Identifying the unique characteristics of CoVid-19, understanding the techniques that have been used to study coronaviruses and analyzing the scientific publications going back two decades or more will all be key in determining the origin of the Wuhan pandemic.
Since the 2002-2003 SARS coronavirus pandemic (SARS-CoV), which also originated in China, it has been known that human infectivity depends on the coronavirus’ capability to bind to a human lung cell receptor, in this case, angiotensin converting enzyme-2 (ACE2), a property that CoVid-19 also possesses.
In 2008, scientists at the Wuhan Institute of Virology, led by Zhengli Shi, demonstrated the importance of the human ACE2 binding capability by using bioengineering techniques to “splice” the receptor binding domain of SARS-CoV onto a non-human-infecting bat coronavirus, thereby creating the capability for the “new” virus to infect humans.
By 2013, a growing number of horseshoe bat coronaviruses, capable of binding to the human ACE2 receptor, were isolated by the Wuhan Institute of Virology under the direction of Zhengli Shi.
Given the possibility that CoVid-19 could be a naturally-occurring mutation within the bat population that “jumped” to humans, scientists world-wide have attempted to match CoVid-19’s genetic and amino acid sequence with coronaviruses found in nature.
Up until now, they have been unable to do so, but the nearest naturally-occurring relatives or “progenitors” of CoVid-19 have been suggested.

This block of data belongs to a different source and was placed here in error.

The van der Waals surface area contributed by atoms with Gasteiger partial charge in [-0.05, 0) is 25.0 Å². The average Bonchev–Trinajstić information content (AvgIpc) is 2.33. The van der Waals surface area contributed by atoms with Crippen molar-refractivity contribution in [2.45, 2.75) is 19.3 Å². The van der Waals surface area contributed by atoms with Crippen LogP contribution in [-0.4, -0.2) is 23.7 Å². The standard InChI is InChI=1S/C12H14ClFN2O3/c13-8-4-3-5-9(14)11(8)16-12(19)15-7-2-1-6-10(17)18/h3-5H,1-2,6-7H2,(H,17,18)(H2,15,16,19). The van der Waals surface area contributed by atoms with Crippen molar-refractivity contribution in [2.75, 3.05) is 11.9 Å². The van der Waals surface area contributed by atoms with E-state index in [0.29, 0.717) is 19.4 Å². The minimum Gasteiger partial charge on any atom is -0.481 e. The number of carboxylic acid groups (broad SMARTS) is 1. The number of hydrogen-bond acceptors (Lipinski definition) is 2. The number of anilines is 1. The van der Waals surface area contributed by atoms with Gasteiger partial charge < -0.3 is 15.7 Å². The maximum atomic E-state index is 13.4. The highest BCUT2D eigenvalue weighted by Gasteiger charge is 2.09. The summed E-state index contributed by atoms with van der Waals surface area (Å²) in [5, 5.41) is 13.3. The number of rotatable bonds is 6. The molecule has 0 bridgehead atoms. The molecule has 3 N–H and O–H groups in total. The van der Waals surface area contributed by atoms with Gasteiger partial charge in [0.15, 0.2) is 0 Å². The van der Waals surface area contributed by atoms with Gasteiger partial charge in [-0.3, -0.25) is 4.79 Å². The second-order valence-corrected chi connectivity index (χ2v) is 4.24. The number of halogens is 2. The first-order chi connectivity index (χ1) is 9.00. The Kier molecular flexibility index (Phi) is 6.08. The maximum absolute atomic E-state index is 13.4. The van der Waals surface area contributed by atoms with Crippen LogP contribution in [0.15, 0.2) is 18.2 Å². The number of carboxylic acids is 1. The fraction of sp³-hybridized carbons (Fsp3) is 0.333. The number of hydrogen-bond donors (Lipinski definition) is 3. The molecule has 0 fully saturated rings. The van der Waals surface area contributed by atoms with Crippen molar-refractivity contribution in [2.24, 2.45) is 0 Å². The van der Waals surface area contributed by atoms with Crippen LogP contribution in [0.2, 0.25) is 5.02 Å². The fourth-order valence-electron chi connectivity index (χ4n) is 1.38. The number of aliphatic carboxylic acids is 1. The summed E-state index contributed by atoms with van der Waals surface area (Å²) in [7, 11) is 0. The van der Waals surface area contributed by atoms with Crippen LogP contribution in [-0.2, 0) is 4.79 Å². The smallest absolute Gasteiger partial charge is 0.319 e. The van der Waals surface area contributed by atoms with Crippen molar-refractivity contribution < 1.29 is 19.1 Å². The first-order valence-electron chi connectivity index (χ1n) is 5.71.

In the March 2020 scientific article “The proximal origin of SARS-CoV-2,” which has been widely cited both in the scientific literature and the mainstream media as evidence for CoVid-19 being a naturally-occurring coronavirus, the authors identified a number of close relatives to CoVid-19 and, from that, quickly concluded that CoVid-19 must occur in nature.
Yet, the authors cannot explain the presence of a unique amino acid sequence composed of Arginine-Arginine-Alanine-Arginine (RRAR), called a furin (polybasic) cleavage site that does not exist in any of the identified close relatives.
The minimum sequence for a furin cleavage site is R-X-X-R, where Arginine (R) occurs in the first and last positions and the middle two positions can be any amino acid, but activity of the furin cleavage site can be significantly enhanced with a basic amino acid like Arginine in the second position, as occurs in CoVid-19.
Furin cleavage sites have been found to be important factors contributing to the pathogenicity in human (MERS) coronavirus infections and in animals, like the bird infectious bronchitis Beaudette coronavirus strain, which has a furin cleavage site sequence of Arginine-Arginine-Lysine-Arginine, closely matching that of CoVid-19.
It is important to note that furin cleavage sites have been “introduced” into coronaviruses using widely-known genetic engineering techniques since, at least, 2006 in order to study the effect of cleavage to mediate cell-to-cell fusion and affect viral infectivity.
In the absence of conclusive evidence that CoVid-19 is naturally-occurring either within the bat population or as a Chinese laboratory isolate, it is postulated that CoVid-19 may have been manufactured as part of a research program and accidentally leaked from a high containment facility.
Lawrence Sellin, Ph.D. is a retired U.S. Army Reserve colonel, who previously worked at the U.S. Army Medical Research Institute of Infectious Diseases and conducted basic and clinical research in the pharmaceutical industry. He is also a member of the Citizens Commission on National Security. His email address is firstname.lastname@example.org.
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